Prince Charles joins a roundtable discussion at WaterAid's Water and Climate Summit. Photo by: WaterAid / Chris Renton

LONDON — A new high-level expert group plans to develop proposals to unlock more climate finance, specifically for improved water services in low- and middle-income countries, before the 2020 United Nations Climate Change Conference, or COP26.

“A lot of the challenges and barriers ... relate to the fact that many countries do not have the capacity to access the money in the first place.”

— Chilufya Chileshe, regional advocacy manager for southern Africa, WaterAid

The group was announced at WaterAid’s Water and Climate Summit, convened this week in London, after a roundtable discussion hosted by WaterAid’s president, Prince Charles, who has been holding a series of climate-focused conversations. Speaking at the summit, he highlighted the need for an integrated approach to water and the climate crisis.

Charles said protecting water is critical to survival and, during the roundtable, called for the same level of response around the new coronavirus for climate change. “I hope you can raise your level of ambition, collaborate for solutions at scale, and act — if I may say so — now,” he concluded at the summit.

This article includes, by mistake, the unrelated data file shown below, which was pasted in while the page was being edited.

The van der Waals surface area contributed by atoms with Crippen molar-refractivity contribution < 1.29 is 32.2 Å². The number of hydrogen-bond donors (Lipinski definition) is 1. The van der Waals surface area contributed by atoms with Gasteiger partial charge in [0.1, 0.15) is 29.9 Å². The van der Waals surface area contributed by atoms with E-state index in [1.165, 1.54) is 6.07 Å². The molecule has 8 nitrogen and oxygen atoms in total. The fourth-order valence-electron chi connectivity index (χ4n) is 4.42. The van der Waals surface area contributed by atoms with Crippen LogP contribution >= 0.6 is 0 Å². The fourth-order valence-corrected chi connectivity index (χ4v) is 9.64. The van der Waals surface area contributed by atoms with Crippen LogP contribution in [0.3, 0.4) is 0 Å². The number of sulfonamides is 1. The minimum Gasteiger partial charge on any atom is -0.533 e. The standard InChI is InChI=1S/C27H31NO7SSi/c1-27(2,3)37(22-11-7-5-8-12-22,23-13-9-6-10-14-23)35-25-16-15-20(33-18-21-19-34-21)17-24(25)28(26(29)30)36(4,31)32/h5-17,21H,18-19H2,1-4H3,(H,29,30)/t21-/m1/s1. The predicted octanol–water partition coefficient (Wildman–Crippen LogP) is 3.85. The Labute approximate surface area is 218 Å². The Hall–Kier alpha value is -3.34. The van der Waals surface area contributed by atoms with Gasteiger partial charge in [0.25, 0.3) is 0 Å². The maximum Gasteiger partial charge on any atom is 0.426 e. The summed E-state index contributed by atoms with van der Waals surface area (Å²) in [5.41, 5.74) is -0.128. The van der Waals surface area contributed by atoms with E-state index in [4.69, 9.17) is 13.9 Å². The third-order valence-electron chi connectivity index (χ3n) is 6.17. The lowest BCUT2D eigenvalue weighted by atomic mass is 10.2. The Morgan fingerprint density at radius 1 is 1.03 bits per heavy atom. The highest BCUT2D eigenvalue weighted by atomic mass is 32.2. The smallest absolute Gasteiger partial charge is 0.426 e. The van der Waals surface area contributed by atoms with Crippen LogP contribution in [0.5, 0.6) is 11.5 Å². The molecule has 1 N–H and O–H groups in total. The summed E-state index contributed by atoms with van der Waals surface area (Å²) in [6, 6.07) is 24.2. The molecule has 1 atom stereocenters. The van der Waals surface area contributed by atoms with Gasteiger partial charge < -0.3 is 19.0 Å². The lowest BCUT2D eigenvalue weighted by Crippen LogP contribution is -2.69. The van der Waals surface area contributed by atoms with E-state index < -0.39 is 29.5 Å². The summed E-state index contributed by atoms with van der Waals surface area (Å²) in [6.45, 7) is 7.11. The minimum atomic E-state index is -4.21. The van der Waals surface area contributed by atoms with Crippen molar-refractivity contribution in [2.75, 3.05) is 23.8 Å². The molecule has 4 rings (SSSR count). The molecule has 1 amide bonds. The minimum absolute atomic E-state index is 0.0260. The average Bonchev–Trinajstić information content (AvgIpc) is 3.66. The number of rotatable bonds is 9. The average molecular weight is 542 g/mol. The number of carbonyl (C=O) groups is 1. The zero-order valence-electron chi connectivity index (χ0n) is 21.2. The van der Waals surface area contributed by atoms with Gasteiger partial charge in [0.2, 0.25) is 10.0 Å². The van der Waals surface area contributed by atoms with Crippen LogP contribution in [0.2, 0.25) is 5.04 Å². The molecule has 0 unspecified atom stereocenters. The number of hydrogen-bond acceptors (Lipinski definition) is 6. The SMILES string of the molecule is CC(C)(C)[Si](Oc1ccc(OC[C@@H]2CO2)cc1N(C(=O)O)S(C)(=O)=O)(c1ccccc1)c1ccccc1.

The group’s launch follows WaterAid’s call for a tenfold increase in climate finance for improved access to water after a report revealed that countries with the lowest levels of water access receive as little as 17 cents per person per year for such needs.

Yvonne Aki-Sawyerr, mayor of Freetown in Sierra Leone, noted how water and climate change are intertwined. “There’s no pulling the two apart. We have got to keep the two together in the way we think about it and the way we respond to this crisis.”

Currently, 2.2 billion people worldwide don’t have access to a reliable and safe water service. The escalating number of droughts, flooding, and rising sea levels could see that figure increase, yet only 5% of climate finance is spent on adapting water services to safeguard against such incidents, according to the Climate Policy Initiative.

While there are many small projects already providing solutions to this issue, Charles said they often lack scale and investment.

One of the goals of the group — which is made up of private sector organizations and governments — is to create a pipeline of funding for LMICs, said Chilufya Chileshe, regional advocacy manager for southern Africa at WaterAid. Logistical details are still being finalized, but the group will seek to strengthen in-country resources so that LMICs are able to apply for funding and go on to deliver effective climate and water adaptation programs, she said.

“A lot of the challenges and barriers to accessing climate finance for the water sector relate to the fact that many countries do not have the capacity to access the money in the first place. … It costs a lot of money to put together a concept note,” Chileshe said. “The idea of the working group is to look into those barriers and propose ways of resolving them but also challenge existing funds and make recommendations to how existing funds can better address those barriers.”